ETT2009 / Extreme Tornado Tours 2009
Denise and I were hooked on the Storm Chasers series on the Discovery Channel during the fall of 2008. During those shows, I remarked that storm chasing was one of those "bucket list" items for me — one of those things I'd like to do before I "kick the bucket" (terminology I had taken from commercials for the 2007 movie The Bucket List, I haven't seen the movie so this is not a recommendation).
I did a little online digging into storm chasing tours, including Extreme Tornado Tours, which are affiliated with TornadoVideos.net, one of the storm chasing teams featured on Storm Chasers. However, I wasn't too keen on spending money on a solo vacation. Although Denise was fascinated by the show, she had no desire to intentionally get anywhere near a tornado, and even less desire to spend the hours of riding around that such a tour would involve. So, I thought no more of it.
Then, on December 17, my wife gave me this home-made multi-page card:
The next two pages was the 2009 schedule printed from the Extreme Tornado Tours website.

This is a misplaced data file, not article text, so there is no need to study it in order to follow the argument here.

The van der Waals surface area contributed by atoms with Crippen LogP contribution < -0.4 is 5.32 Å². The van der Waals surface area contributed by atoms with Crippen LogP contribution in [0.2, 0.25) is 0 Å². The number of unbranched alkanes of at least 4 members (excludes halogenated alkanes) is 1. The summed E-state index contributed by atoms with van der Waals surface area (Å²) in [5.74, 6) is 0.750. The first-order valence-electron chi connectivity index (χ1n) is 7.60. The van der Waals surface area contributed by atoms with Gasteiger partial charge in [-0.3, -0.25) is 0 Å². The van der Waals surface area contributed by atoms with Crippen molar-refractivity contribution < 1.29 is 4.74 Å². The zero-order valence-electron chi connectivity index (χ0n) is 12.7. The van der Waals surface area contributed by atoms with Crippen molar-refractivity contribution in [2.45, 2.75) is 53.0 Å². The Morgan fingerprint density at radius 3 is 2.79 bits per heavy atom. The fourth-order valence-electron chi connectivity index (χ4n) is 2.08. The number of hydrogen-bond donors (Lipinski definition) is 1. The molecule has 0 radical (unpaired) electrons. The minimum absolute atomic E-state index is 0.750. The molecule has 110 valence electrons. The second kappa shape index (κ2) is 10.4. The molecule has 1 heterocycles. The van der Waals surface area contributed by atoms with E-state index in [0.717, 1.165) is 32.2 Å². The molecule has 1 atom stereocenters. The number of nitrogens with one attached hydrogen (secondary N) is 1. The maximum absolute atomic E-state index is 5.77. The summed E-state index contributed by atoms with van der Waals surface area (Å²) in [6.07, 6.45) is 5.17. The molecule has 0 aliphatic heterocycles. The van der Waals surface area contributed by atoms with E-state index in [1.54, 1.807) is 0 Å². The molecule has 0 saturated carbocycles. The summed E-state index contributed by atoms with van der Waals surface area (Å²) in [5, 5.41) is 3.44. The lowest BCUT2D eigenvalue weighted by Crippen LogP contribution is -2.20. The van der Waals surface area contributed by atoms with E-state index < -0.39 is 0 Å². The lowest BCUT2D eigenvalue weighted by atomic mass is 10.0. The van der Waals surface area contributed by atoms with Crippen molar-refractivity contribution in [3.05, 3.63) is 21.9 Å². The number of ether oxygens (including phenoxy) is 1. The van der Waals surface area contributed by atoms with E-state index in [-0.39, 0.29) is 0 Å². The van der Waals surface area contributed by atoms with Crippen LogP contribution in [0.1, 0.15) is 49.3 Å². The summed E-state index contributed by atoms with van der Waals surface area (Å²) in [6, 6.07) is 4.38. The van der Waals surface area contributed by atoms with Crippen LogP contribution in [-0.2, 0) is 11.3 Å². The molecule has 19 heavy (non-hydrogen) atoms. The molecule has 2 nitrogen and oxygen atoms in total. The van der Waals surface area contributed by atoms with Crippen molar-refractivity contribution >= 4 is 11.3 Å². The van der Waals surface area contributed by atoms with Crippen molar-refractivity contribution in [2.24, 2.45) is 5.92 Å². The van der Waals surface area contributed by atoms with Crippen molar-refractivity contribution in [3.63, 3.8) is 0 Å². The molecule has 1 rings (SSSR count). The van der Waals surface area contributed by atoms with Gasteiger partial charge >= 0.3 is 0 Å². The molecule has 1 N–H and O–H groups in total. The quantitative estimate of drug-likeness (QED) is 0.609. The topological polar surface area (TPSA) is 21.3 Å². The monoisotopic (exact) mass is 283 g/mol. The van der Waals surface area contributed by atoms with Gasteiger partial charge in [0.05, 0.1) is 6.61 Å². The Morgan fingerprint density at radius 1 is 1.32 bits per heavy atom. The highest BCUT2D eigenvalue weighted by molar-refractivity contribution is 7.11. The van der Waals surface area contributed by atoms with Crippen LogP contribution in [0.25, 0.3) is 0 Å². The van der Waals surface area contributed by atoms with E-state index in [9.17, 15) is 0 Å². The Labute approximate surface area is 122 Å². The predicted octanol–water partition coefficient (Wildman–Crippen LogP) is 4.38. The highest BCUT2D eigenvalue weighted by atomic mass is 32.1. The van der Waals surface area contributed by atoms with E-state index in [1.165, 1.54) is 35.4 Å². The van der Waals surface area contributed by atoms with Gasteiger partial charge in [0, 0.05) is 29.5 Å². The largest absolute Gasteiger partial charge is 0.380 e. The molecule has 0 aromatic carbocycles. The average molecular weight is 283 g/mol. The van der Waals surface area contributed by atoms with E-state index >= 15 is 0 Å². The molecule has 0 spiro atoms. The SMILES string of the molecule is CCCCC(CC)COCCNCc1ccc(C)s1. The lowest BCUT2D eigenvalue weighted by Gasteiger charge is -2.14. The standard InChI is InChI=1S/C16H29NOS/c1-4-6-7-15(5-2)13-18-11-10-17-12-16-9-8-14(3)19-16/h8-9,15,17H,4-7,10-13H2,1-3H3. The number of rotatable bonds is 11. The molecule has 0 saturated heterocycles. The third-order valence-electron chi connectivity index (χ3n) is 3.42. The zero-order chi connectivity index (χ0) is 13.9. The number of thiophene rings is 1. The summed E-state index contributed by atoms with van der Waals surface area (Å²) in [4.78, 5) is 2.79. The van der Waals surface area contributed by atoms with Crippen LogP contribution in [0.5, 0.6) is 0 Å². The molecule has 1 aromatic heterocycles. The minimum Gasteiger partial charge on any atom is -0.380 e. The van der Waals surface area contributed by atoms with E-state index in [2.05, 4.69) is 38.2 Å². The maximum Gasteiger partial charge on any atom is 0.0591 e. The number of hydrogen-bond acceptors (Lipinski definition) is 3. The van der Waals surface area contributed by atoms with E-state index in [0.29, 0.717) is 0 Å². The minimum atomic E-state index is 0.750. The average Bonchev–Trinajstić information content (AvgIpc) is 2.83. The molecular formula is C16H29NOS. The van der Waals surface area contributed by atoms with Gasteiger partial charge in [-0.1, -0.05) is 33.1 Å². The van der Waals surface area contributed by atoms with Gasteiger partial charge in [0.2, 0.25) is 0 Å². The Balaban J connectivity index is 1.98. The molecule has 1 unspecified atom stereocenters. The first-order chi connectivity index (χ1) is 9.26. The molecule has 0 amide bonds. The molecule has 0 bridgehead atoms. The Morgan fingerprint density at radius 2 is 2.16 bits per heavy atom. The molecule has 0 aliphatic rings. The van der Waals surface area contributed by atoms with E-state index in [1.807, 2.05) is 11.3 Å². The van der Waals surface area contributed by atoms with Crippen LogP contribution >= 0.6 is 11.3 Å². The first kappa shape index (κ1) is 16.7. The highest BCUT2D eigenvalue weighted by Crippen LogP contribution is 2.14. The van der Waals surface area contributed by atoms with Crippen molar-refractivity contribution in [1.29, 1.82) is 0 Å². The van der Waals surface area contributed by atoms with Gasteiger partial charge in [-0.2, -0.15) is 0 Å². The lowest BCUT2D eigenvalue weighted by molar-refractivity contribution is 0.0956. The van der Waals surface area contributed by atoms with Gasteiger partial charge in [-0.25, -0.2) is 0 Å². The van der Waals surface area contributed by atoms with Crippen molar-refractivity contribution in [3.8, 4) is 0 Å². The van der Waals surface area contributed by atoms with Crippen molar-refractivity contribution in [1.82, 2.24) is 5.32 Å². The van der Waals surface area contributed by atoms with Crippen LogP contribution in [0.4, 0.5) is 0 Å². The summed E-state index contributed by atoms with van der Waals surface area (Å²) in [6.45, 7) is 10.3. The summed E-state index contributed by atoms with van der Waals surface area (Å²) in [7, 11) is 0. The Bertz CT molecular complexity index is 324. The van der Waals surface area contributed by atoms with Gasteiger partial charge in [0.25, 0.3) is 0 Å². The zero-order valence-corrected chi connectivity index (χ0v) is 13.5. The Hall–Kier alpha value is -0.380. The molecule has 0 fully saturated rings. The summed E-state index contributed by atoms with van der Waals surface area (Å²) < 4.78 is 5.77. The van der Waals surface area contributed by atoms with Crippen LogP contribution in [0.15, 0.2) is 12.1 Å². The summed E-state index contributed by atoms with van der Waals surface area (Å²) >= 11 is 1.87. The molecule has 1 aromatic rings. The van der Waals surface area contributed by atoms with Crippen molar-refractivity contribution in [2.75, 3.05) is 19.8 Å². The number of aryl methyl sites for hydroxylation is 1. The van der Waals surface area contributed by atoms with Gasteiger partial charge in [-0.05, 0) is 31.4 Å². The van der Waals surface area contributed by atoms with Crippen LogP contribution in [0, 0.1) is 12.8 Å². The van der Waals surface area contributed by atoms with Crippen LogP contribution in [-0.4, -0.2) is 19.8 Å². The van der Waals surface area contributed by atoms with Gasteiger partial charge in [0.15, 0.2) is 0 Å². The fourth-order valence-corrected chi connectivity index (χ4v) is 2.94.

Because of the cost and the time away from the family, I was still hesitant to actually go through with it. But, Denise seemed to sincerely want me to follow that dream. So, I did a lot more serious digging into the various tour companies, and finally decided to go for it! In late December I signed up for a 10 day "North Country Magic" tour on 12–21 May with Extreme Tornado Tours.
Although a big factor in my decision was ETT's affiliation with TornadoVideos.net, the deciding factor was that the base city (where I had to travel to meet up with the tour) was Kansas City, Missouri. The other tours' base cities were farther west, in Oklahoma, Kansas, or Colorado. I could handle the drive to Kansas City, and, more importantly, visit loved ones in Missouri: Aunt Connie in Centralia, and Aunt Bettie in Kansas City (whom I hadn't seen for well over a decade).
Preparing to chase storms
My hope was to take lots of pictures on the tour. Even if we didn't see a tornado, I was looking forward to watching picturesque thunderstorms marching across the plains. So, I bought a spare battery for my camera and a large capacity (8GB) memory card.